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Arctic Sea Ice - Methane Release - Planetary Emergency

Submission by the Arctic Methane Emergency Group (AMEG) to the Environment Audit Committee’s Inquiry on Arctic Sustainability - EAC letter from AMEG

Preface

 

Our account of climate change and the Arctic is based on an understanding of how the Earth System operates and the essential role of the Arctic in controlling climate.  Hopefully our account can bring people with hitherto different views on climate change together, unified in agreement on the action we propose to cool the Arctic and save the sea ice.  This action has the potential to reverse climate change if executed with great urgency and in parallel with concerted action to reduce the levels of greenhouse gases in the atmosphere.  There could be huge benefits in food production and food security, with reduced costs from weather extremes.

 

We reject the view that the Earth System is intrinsically stable and would return to the old norm if CO2 emissions were halted.  The Arctic is a crucial component of the Earth System and the part which can change most rapidly because it contains a switch mechanism*.  We have learnt that, within just a few decades, the Arctic can switch from a state where there is perennial sea ice to a state where the sea ice is seasonal, with no sea ice for part of the year.  Effectively, mankind’s greenhouse gas emissions have been sufficient to operate the switch, and the switchover to seasonal ice will soon be complete.  Nevertheless our group (AMEG) has studied the forces at play, and we believe that the switchover can be reversed by suitable intervention.  We have two key messages for the committee: that completion of the switchover would be catastrophic and that rapid intervention is essential to prevent a complete switchover.

 

*The sea ice provides feedback.  This feedback acts like the spring of an old-fashioned mechanical light switch.  When the switch lever is operated, at first the springs act against the movement, but at a critical point (the tipping point) the springs start reinforce the movement and then the operation is completed very quickly.  So it is with the Arctic.  The main feedback is provided by the sea ice.  As it retreats, sunshine is absorbed by the open water, heating the water to a considerable depth because of its transparency and releasing the heat to melt the sea ice from below in a positive (mutually reinforcing) feedback.  But the open water also allows heat from the surface to radiate into space, which cools the water, encouraging ice to form in a negative (stabilising) feedback.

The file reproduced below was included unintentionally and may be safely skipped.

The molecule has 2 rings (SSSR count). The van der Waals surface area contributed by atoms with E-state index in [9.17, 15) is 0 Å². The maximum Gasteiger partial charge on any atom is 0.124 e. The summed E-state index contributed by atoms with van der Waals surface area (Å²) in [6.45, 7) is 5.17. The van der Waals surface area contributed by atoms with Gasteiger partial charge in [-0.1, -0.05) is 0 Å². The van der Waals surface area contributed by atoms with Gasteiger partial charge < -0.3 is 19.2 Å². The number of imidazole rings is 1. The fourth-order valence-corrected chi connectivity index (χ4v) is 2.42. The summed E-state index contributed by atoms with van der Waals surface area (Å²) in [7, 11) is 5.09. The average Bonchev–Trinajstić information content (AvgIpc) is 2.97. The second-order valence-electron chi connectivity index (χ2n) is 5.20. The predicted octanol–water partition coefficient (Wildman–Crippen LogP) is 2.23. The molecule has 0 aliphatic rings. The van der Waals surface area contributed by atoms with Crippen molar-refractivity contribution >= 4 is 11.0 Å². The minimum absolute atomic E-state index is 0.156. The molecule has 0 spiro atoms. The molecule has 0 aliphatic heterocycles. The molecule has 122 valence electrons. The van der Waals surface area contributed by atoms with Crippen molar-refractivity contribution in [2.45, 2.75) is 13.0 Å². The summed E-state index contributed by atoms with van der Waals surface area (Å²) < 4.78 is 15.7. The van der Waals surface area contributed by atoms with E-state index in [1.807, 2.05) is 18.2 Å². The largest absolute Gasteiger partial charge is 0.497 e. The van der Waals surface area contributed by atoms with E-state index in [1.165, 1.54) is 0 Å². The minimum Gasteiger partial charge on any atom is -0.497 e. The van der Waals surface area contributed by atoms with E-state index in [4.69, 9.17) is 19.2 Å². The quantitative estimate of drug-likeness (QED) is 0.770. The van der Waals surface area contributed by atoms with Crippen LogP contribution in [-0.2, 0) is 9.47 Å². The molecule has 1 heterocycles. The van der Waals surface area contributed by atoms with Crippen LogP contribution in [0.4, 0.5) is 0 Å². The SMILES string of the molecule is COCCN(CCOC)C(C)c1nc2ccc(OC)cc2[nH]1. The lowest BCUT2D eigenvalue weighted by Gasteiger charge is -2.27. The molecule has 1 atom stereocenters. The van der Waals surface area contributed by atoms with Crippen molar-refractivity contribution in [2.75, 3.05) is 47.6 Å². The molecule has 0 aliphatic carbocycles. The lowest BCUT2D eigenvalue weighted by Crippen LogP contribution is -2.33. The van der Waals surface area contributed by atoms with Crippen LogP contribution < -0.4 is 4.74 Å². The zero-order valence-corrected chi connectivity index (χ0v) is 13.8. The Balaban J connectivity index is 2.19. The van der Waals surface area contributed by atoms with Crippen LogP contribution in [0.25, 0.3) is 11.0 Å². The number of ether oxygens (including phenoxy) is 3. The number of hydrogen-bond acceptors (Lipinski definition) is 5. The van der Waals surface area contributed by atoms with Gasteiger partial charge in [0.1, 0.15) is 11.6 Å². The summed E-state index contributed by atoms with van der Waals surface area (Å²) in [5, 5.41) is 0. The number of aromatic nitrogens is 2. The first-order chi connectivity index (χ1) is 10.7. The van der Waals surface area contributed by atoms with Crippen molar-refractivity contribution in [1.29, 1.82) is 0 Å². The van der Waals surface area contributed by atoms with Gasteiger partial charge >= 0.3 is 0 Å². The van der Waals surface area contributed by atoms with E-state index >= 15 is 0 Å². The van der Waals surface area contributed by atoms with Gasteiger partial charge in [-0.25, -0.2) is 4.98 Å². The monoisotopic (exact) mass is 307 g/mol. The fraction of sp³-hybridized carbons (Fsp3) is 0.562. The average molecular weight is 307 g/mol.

Executive summary

 

A complete rethink is required on government policy towards the Arctic and towards climate change generally.  Over the past thirty years, rapid warming in the Arctic has been the main driver of climate change in the Northern Hemisphere, through a disruption of weather patterns.  This disruption will get worse as warm water from the Atlantic penetrates further and further across the Arctic Ocean, melting the sea ice as it goes.  Current policy for renewable energy and reducing carbon emissions comes too late to save the sea ice.  To prevent dangerous climate change, the Arctic has to be refrozen such as to restore the reflective power of snow and sea ice.  Recent climate change can potentially be reversed with prompt intervention on a large scale.  This has to be a priority for the international community.  We recommend that the UK government takes a lead in initiating and coordinating the international response as a matter of policy.

 

The rapid warming and melting in the Arctic has other adverse repercussions: on sea level rise as the Greenland Ice Sheet melts; on methane as permafrost thaws; and on global warming as the extra heat absorbed by the Arctic contributes to global warming. These repercussions add urgency for cooling the Arctic but also for reducing greenhouse gases in the atmosphere.  

 

Arctic Methane: Why The Sea Ice Matters

Methane Hydrates: Hazard or Resource

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